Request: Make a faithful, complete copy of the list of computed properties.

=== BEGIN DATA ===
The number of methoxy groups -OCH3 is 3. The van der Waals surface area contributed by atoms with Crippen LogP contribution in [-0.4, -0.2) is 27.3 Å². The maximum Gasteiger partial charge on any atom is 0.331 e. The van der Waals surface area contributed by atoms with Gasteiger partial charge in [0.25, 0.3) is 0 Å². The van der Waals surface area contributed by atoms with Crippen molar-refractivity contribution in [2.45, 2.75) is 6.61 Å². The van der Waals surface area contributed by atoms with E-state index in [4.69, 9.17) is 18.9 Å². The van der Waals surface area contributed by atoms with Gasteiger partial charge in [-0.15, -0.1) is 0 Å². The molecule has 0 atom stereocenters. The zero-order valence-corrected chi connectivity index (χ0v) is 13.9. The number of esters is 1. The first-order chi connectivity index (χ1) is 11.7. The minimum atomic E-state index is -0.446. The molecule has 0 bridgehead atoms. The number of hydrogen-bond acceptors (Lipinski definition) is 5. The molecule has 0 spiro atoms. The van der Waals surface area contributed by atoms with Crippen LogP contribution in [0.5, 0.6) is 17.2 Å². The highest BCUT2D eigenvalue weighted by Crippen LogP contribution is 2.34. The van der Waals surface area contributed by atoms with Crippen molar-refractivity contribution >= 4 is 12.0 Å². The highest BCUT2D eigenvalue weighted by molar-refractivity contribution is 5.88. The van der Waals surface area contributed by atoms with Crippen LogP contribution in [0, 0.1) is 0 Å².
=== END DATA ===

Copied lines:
The number of methoxy groups -OCH3 is 3. The van der Waals surface area contributed by atoms with Crippen LogP contribution in [-0.4, -0.2) is 27.3 Å². The maximum Gasteiger partial charge on any atom is 0.331 e. The van der Waals surface area contributed by atoms with Gasteiger partial charge in [0.25, 0.3) is 0 Å². The van der Waals surface area contributed by atoms with Crippen molar-refractivity contribution in [2.45, 2.75) is 6.61 Å². The van der Waals surface area contributed by atoms with E-state index in [4.69, 9.17) is 18.9 Å². The van der Waals surface area contributed by atoms with Gasteiger partial charge in [-0.15, -0.1) is 0 Å². The molecule has 0 atom stereocenters. The zero-order valence-corrected chi connectivity index (χ0v) is 13.9. The number of esters is 1. The first-order chi connectivity index (χ1) is 11.7. The minimum atomic E-state index is -0.446. The molecule has 0 bridgehead atoms. The number of hydrogen-bond acceptors (Lipinski definition) is 5. The molecule has 0 spiro atoms. The van der Waals surface area contributed by atoms with Crippen LogP contribution in [0.5, 0.6) is 17.2 Å². The highest BCUT2D eigenvalue weighted by Crippen LogP contribution is 2.34. The van der Waals surface area contributed by atoms with Crippen molar-refractivity contribution >= 4 is 12.0 Å². The highest BCUT2D eigenvalue weighted by molar-refractivity contribution is 5.88. The van der Waals surface area contributed by atoms with Crippen LogP contribution in [0, 0.1) is 0 Å².